Rage 2 is the perfect example of a highly marketable game. Regardless of whether people should put too much care or pay attention to the marketing campaigns, Rage 2’s gunplay shown off in small bursts makes for a dazzling display of fun, of high-octane moments as you melt through bandits, blow up mutants and chew up wide desert roads. What is not shown is the large swaths of content that ranges from dead to dry that you have to trudge through to get to those smatterings of gunplay enjoyment, the long lead up to explosive fights.
Welcome to the future, a place that is pretty terrible. Earth got hit by a meteor, society and civilisation collapsed and some fanatics decided that forceful evolution of humanity was the only way forward. Those fools got beaten and life continued, most eking it out in isolationist fortresses. Now the big bad Authority is back, with more cybernetic gear and enhancements to kick ass. That is where you start your journey, in the wreckage of a fort laid to waste by laser fire and a walking mountain of flesh. Luckily you are the chosen one and your adoptive aunt saw all of this coming and has been training you to finish the job she started, to end the Authority. No, I am not making this up or skewing things in summation: a dead lady’s holographic recording tells you all about this master plan to get you to finish some killer system her and three other people created years ago to beat the big bad when he resurfaced. It is up to you to find these three individuals, do some quests for each one and get together what they need for their plan to work.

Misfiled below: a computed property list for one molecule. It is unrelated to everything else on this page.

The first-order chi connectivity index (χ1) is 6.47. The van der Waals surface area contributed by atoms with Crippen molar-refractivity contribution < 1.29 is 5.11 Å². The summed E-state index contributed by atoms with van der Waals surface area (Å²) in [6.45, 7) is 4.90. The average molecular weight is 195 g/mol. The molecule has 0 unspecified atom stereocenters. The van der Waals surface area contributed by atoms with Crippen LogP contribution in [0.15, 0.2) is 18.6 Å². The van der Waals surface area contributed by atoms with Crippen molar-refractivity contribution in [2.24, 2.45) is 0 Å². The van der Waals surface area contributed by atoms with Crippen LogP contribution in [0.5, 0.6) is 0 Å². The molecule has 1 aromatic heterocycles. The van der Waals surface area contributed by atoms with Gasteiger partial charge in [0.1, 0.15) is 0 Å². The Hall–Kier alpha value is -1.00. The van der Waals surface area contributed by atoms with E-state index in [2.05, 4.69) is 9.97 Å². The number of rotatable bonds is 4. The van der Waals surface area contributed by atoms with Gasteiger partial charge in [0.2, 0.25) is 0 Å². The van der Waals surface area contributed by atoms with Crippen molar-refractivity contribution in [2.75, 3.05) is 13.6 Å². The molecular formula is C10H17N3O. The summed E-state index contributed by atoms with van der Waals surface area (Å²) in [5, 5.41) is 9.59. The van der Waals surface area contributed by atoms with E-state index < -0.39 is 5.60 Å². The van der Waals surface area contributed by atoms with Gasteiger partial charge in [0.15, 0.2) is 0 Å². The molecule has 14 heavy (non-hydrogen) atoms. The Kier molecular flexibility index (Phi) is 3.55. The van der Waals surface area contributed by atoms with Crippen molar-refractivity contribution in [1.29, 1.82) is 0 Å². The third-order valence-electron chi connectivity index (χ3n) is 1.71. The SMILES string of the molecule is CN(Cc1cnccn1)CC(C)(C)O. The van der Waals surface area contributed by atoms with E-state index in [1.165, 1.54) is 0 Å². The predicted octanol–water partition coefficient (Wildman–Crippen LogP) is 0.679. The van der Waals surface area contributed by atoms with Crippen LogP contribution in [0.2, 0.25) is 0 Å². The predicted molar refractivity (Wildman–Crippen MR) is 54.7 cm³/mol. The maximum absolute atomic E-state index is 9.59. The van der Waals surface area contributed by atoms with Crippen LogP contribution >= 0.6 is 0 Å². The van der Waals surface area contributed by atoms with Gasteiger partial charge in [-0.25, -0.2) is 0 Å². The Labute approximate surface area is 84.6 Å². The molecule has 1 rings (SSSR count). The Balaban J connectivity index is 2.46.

Rage 2 is best compared to a fire. The gunplay and ability interaction, the dodging and zipping around in combat while popping heads and splattering enemies are the hot coals, stoked to white-hot in the middle of the firepit. Then comes the story, with its wooden acting and stilted dialogue, which creates a layer of dead coals, their ash doing nothing but to clog access to oxygen for the rest of the fire. Then on top of this is a fat pile of wet deadwood – the remains of a boring paint-by-numbers open world design that appears to be pulled from a decade old open-world game – which fills the area with cloying smoke.
Rage 2, if it was without its great gunplay, would be something most players would consign to the scrapheap. The fun of moving in and out of melee range, dodging to confuse enemies and take less damage for a while before launching an enemy skyward or slam a fist into the ground, turning enemies into paste, is worthy of praise. Sadly everything else in the game comes across as generic and thoroughly average. Rage 2’s failing is how average it is. This isn’t a terrible game. It isn’t even a bad game. But it feels like it was made by committee, according to a checklist, with a few bits of writing or gunplay to tide you over so that you don’t abandon the whole rigmarole completely. The game even makes you suffer through hours of tedium and bland genericness to get the most out of the gunplay, at which point you have spent so many resources on making the assault rifle and shotgun into murder-murder kill machines that everything else looks like a downgrade. I’m sorry but if your first thought after being handed a shiny new weapon is “gee this seems fun, but weaker than what I have” then you have TOTALLY FAILED.